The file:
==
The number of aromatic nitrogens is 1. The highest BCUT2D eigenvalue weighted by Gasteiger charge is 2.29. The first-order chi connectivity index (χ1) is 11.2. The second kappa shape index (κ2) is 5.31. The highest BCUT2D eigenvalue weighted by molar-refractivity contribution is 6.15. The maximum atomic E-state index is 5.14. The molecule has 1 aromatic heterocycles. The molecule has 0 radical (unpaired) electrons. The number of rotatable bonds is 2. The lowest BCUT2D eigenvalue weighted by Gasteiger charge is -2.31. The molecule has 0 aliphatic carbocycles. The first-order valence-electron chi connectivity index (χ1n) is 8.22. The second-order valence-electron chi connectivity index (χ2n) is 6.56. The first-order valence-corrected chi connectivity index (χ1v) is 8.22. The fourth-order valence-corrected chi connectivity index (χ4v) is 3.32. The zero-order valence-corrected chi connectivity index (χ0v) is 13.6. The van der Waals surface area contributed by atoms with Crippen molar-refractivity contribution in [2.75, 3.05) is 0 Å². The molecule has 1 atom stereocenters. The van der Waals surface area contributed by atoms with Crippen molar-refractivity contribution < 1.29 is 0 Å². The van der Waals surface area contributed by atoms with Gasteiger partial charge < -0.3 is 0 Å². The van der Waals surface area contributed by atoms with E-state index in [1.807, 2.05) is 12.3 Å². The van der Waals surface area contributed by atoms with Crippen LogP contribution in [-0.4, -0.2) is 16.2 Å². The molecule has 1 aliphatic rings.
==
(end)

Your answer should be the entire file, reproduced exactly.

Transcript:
The number of aromatic nitrogens is 1. The highest BCUT2D eigenvalue weighted by Gasteiger charge is 2.29. The first-order chi connectivity index (χ1) is 11.2. The second kappa shape index (κ2) is 5.31. The highest BCUT2D eigenvalue weighted by molar-refractivity contribution is 6.15. The maximum atomic E-state index is 5.14. The molecule has 1 aromatic heterocycles. The molecule has 0 radical (unpaired) electrons. The number of rotatable bonds is 2. The lowest BCUT2D eigenvalue weighted by Gasteiger charge is -2.31. The molecule has 0 aliphatic carbocycles. The first-order valence-electron chi connectivity index (χ1n) is 8.22. The second-order valence-electron chi connectivity index (χ2n) is 6.56. The first-order valence-corrected chi connectivity index (χ1v) is 8.22. The fourth-order valence-corrected chi connectivity index (χ4v) is 3.32. The zero-order valence-corrected chi connectivity index (χ0v) is 13.6. The van der Waals surface area contributed by atoms with Crippen molar-refractivity contribution in [2.75, 3.05) is 0 Å². The molecule has 1 atom stereocenters. The van der Waals surface area contributed by atoms with Crippen molar-refractivity contribution < 1.29 is 0 Å². The van der Waals surface area contributed by atoms with Gasteiger partial charge < -0.3 is 0 Å². The van der Waals surface area contributed by atoms with E-state index in [1.807, 2.05) is 12.3 Å². The van der Waals surface area contributed by atoms with Crippen LogP contribution in [-0.4, -0.2) is 16.2 Å². The molecule has 1 aliphatic rings.